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Hoffmann, R. A wiki for the life sciences where authorship matters. Nature Genetics (2008)

Thermodynamic study of phosphoglycerate kinase from Thermotoga maritima and its isolated domains: reversible thermal unfolding monitored by differential scanning calorimetry and circular dichroism spectroscopy.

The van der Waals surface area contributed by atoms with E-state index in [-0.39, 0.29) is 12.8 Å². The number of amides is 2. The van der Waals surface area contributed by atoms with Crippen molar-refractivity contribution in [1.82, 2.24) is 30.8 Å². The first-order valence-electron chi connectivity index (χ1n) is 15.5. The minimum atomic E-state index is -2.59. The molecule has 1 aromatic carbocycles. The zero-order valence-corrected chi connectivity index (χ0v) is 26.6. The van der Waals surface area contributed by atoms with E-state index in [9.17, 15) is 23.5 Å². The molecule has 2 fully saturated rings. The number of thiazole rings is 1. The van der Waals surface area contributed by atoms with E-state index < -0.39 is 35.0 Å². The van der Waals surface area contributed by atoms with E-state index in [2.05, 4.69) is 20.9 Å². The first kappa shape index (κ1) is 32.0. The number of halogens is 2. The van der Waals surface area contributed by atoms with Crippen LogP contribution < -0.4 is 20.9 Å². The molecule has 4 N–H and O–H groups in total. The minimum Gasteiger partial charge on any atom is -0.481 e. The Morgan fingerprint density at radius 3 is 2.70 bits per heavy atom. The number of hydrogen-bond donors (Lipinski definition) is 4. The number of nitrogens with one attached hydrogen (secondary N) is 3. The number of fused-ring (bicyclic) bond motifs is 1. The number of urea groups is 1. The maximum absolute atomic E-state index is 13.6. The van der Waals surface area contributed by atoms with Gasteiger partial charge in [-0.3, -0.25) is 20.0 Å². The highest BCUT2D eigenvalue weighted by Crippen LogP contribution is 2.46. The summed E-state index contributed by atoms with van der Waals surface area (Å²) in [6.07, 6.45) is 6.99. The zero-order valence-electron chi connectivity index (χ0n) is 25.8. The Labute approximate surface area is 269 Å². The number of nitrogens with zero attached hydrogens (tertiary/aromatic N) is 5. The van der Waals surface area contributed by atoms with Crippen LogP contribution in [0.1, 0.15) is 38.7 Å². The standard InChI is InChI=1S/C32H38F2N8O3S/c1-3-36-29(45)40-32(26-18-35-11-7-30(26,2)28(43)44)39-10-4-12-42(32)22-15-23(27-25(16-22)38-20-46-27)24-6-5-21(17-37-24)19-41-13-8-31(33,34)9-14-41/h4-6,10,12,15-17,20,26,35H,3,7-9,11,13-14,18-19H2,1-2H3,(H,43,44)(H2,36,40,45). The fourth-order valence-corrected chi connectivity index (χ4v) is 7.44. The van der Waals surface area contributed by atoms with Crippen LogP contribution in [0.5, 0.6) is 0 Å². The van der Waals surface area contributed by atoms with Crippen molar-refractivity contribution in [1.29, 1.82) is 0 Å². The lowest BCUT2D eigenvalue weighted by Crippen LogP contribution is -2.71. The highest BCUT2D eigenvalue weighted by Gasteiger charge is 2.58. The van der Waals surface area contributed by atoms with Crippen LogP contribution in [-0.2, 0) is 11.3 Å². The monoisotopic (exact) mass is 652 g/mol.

The folding of phosphoglycerate kinase (PGK) from the hyperthermophilic bacterium Thermotoga maritima and its isolated N- and C-terminal domains (N1/2 and C1/2) was characterized by differential scanning calorimetry (DSC) and circular dichroism (CD) spectroscopy. At pH 3.0-4.0, reversible thermal denaturation of TmPGK occurred below 90 degrees C. The corresponding peaks in the partial molar heat capacity function were fitted by a four-state model, describing three well-defined unfolding transitions. Using CD spectroscopy, these are ascribed to the disruption of the domain interactions and subsequent sequential unfolding of the two domains. The isolated N-terminal domain unfolds reversibly between pH 3.0 and pH 4.0 to >90% and at pH 7.0 to about 70%. In contrast, the isolated engineered C-terminal domain only shows reversible thermal denaturation between pH 3.0 and pH 3. 5. Neither N1/2 nor C1/2 obeys the simple two-state mechanism of unfolding. Instead, both unfold via a partially structured intermediate. In the case of N1/2, the intermediate exhibits native secondary structure and perturbed tertiary structure, whereas for C1/2 the intermediate could not be defined with certainty.[1]


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